Jeremiah Grossman has an interesting post that covers 2 neat topics: scalable scanning and WhiteHat’s hardware setup. Cool stuff on the second part. For the first part, I think watching topics like scalable security and scanning would be important for those who think all this IT and more importantly security emphasis these days will lead to further outsourcing of said roles to specialist groups. I’m not an executive or into accounting, but I am not oblivious to the idea that IT/tech/security is not a core competency in most organizations, and instead is a cost center (i.e. not a competitive advantage either). (Yeah, I like dropping terms I actually learned in school now and then…)
Then again, maybe a specific case like Jeremiah’s is a bit strange. I mean, look at how much their hardware (storage) requirements have to increase, and no doubt they need tools and/or people to make sense of the reports, as their scan targets increase. Perhaps desktop scanning software scalability is not the real battleground, but rather how do you do web security scanning quickly and meaningfully (as a sort of macroscopic/meta vantage point)? While admittedly conceding that you can only get x% of the scanning done via automated means.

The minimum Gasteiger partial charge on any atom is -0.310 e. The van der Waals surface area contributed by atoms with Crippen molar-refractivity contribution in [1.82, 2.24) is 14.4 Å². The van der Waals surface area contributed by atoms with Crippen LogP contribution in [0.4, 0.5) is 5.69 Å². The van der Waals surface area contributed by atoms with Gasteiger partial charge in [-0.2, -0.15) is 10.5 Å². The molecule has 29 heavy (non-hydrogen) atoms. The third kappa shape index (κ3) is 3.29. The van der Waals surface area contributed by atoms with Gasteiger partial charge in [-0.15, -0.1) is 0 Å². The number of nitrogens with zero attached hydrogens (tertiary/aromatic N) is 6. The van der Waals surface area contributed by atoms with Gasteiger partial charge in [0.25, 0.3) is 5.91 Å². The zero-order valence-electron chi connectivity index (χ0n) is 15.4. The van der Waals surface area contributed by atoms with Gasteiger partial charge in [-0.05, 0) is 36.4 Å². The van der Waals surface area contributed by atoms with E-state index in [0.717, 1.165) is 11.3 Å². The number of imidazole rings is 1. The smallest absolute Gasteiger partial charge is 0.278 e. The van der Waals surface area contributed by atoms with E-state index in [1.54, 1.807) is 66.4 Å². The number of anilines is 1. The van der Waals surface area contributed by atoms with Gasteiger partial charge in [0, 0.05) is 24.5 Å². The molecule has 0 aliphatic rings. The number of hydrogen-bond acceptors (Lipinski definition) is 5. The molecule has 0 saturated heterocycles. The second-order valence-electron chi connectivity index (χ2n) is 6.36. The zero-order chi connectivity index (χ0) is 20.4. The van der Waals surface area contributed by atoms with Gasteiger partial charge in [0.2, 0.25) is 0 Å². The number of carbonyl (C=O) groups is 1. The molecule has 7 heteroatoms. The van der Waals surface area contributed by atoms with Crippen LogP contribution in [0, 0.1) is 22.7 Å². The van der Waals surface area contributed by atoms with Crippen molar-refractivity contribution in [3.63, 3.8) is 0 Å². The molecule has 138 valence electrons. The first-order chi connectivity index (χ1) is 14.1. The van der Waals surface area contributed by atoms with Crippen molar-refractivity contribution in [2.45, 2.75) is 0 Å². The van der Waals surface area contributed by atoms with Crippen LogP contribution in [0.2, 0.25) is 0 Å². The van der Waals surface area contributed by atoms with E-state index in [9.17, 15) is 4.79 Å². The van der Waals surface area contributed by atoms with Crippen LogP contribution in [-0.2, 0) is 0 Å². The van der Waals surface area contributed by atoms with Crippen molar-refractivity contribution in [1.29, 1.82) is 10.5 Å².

It (obviously) crossed my mind that another group who may have the use-case for large-scale scans could be attackers. But that may be a bit of a red herring. Do they need to do such huge scans to be successful? No. Even if they did, as demonstrated by Jeremiah, you’d need some serious infrastructure (provided by botnets no doubt) to power the whole thing. The more of that you need, it seems to me the more said attacker would be exposed. Attackers are still far too successful with smaller-scale, smaller-footprint attacks that can be surgically wielded from pinpoint locations that are not hard to expend. Even assuming the worst, I’d doubt attackers would ever need to move above desktop-grade scanners anyway.